Assay of herbal extracts for induction of follistatin

Dried powder samples of aqueous herbal extracts (R. Astragali, S. Persicae, Pheretima, F. Carthami, R. Sinensis, R. Rubra, and R. Chuanxiong) were purchased from Nong’s Pharmaceutical Ltd. (Hong Kong). For herbal extract preparation, the dried powder of each herbal extract (100 mg) was dissolved in 1 mL of Milli Q water produced by Milli Q Synthesis A10 Water Purificaiton System (EMD Millipore, Germany) at 80°C for 30 min, with vortexing every 10 min. After cooling to room temperature, the insoluble materials were removed by centrifugation at 12,000 rpm on an Eppendorf 5424 microcentrifuge (Eppendorf AG, Germany) for 10 min. The supernatant was recovered and sterilized by passage through a syringe filter with a 0.22-μm (Pall, New York, USA) membrane. For assays of follistatin induction, HepG2 cells were treated for 24 h with the supernatants of the individual herbal extracts at the following concentrations: R. Astragali, 5.18 mg/mL; S. Persicae, 0.13 mg/mL; Pheretima, 0.13 mg/mL; F. Carthami, 0.13 mg/mL; R. Sinensis, 0.26 mg/mL; R. Rubra, 0.19 mg/mL; R. Chuanxiong, 0.13 mg/mL. The expression of follistatin was detected by RT-PCR and analyzed by 1% agarose gel electrophoresis.

Bioactivity-guided fractionation of Semen Persicae extract

The dried S. Persicae extract (50 g) was resuspended in 250 mL of Milli Q water and heated at 80°C for 1 h. Following precipitation with 70% ethanol overnight and removal of insoluble materials by centrifugation at 4000 × g for 15 minutes, the supernatant (A) was collected and sequentially extracted three times with 250 mL of ethyl acetate (EA fraction) and n-butanol (n-butanol fraction). The solvents for each extraction were finally removed by a rotary evaporator (Tokyo Rikakikai, Japan) under vacuum. The dried residues from each preparation were dissolved in dimethyl sulfoxide, filtered through a 0.22-μm membrane (Pall, USA), and subjected to the follistatin induction assay in HepG2 cells.

For isolation of the active compounds, the n-butanol fraction was further separated by semi-preparative reverse-phase HPLC on an Alltima C-18 column (250 × 10.0 mm, 5 μm, Alltech, USA). The column was run in a gradient mobile phase generated by mixing an aqueous solution (A) and acetonitrile (B). The samples were eluted with 5% B for 5 min, followed by a linear gradient elution up to 95% B over a period of 50 min. The flow rate was set at 3 mL/min and the column temperature was maintained at 25°C. The UV absorbance was monitored on a HPLC UV detector (Waters, USA) over the wavelength range of 200–400 nm. Eleven fractions were collected and assayed for follistatin induction. Finally, each active compound was purified as a single peak in the HPLC profile.

Chemical identification by mass spectrometry

The HPLC fraction containing the active compound was analyzed on a Varian MicroSorb C18 column (2 × 150 mm) (Agilent, USA) at a flow rate of 0.8 mL/min under the control of a LC-MS system (Waters, USA) equipped with a 1525 Separations Module and a Waters 2998 DAD Unit (Waters, USA). The mobile phase compositions were water with 0.3% (v/v) formic acid (A) and acetonitrile (B). The gradient was set as follows: 0–8 min, 5- 50% B; 8–10 min, 50% B; 12–15 min, 95% B. The flow rate was constant at 0.8 mL/min and the column temperature was maintained at 20°C. The injection volume was 20 μL. The eluents were analyzed on a triple quadrupole mass spectrometer 3200 QTRAP® system (ABI/Sciex, USA) equipped with an ESI-Turbo V™ source operating in the positive ionization mode under the control of an Analyst v1.4.2 data system (Applied Biosystems/MDS Sciex, Canada). The mass spectrometry analyses were performed under the following conditions: N2 drying gas, 10 L/min; capillary voltage, 20 V; nebulizer pressure, 30 psi; ion spray voltage, 4 kV; and capillary temperature, 325°C.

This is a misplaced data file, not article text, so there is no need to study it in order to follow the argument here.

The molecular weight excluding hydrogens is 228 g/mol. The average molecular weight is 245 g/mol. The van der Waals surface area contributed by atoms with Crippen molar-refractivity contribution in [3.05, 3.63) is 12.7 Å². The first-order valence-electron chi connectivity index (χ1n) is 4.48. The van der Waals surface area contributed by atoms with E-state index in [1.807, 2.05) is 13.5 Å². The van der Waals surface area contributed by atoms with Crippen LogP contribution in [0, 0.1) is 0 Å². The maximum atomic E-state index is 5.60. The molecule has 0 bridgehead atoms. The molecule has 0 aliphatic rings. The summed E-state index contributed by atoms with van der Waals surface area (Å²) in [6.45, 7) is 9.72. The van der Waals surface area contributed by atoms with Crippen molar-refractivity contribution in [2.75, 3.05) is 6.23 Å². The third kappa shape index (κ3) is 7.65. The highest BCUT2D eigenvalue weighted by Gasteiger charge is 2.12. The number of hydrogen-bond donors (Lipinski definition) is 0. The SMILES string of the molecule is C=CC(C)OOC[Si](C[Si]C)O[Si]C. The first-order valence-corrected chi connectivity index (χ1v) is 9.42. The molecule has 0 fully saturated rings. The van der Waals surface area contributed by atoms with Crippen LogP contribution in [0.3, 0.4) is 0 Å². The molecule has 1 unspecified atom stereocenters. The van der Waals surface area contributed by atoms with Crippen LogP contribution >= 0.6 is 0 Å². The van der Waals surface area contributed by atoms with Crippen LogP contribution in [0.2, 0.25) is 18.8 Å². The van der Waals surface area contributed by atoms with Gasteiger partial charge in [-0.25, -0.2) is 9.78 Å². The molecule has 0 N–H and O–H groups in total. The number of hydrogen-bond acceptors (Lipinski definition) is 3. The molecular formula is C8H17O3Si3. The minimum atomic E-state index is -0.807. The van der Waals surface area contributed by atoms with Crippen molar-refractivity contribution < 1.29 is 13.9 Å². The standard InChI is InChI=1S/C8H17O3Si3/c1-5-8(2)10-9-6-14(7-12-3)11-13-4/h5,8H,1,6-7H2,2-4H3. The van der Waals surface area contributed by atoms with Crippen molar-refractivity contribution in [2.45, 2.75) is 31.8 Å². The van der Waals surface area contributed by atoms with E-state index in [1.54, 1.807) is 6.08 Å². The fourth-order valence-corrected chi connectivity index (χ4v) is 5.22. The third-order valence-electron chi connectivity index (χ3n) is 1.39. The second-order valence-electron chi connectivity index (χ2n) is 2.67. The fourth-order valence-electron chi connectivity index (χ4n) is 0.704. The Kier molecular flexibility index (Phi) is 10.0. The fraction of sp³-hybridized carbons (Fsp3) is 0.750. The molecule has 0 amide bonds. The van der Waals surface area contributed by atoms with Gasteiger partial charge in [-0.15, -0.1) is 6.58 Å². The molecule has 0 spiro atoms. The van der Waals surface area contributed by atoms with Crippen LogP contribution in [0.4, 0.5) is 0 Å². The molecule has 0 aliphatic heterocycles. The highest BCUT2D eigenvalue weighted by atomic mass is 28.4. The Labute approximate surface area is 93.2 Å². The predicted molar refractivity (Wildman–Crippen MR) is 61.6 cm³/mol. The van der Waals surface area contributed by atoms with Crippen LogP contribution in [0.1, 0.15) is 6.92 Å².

RT-PCR detection

Following treatment with herbal extracts or isolated fractions, total RNA was isolated from the cells by TRIzol reagent (Invitrogen, USA). The mRNAs were converted into cDNAs by Moloney Murine Leukemia Virus (M-MuLV) reverse transcriptase kit (Fermentas, USA). Human and mouse follistatin mRNAs were detected by PCR using specific oligonucleotide primers as follows: human follistatin mRNA (NM_006350): sense, 5'-GTTTTCTGTCCAGGCAGCTCCACA-3', antisense, 5'-GCAAGATCCGGAGTGCTTTACTTCCA-3'; mouse follistatin mRNA (NM_008046): sense, 5′-CTCTTCAAGTGGATGATTTTC-3', antisense, 5′-ACAGTAGGCATTATTGGTCTG-3′. As an internal control, GAPDH mRNA (NM_001256799) was also detected using specific oligonucleotide primers: sense, 5'-CAAGGTCATCCATGACAACTTTG-3', antisense, 5'-GTCCACCACCCTGTTGCTGTAG-3'. The PCR amplifications were performed as follows: denaturation at 94°C for 3 min; 30 cycles of amplification at 94°C for 30 s, 65°C (human follistatin), 50°C (mouse follistatin), or 55°C (GAPDH) for 30 s, and 72°C for 30 s; and extension at 72°C for 10 min. The PCR products were analyzed by electrophoresis in a 1.0% agarose gel containing Gel Red and visualized under UV light by a GelDoc imaging system (Bio-Rad, USA). The intensity of EtBr-stained gel bands was obtained by densitometric analysis using software Quantity One (Bio-Rad, USA). After normalization against housekeeping gene GAPDH, the mean values of follistatin induction relative to the untreated control were calculated based on the results of three independent experiments.

Cell viability assay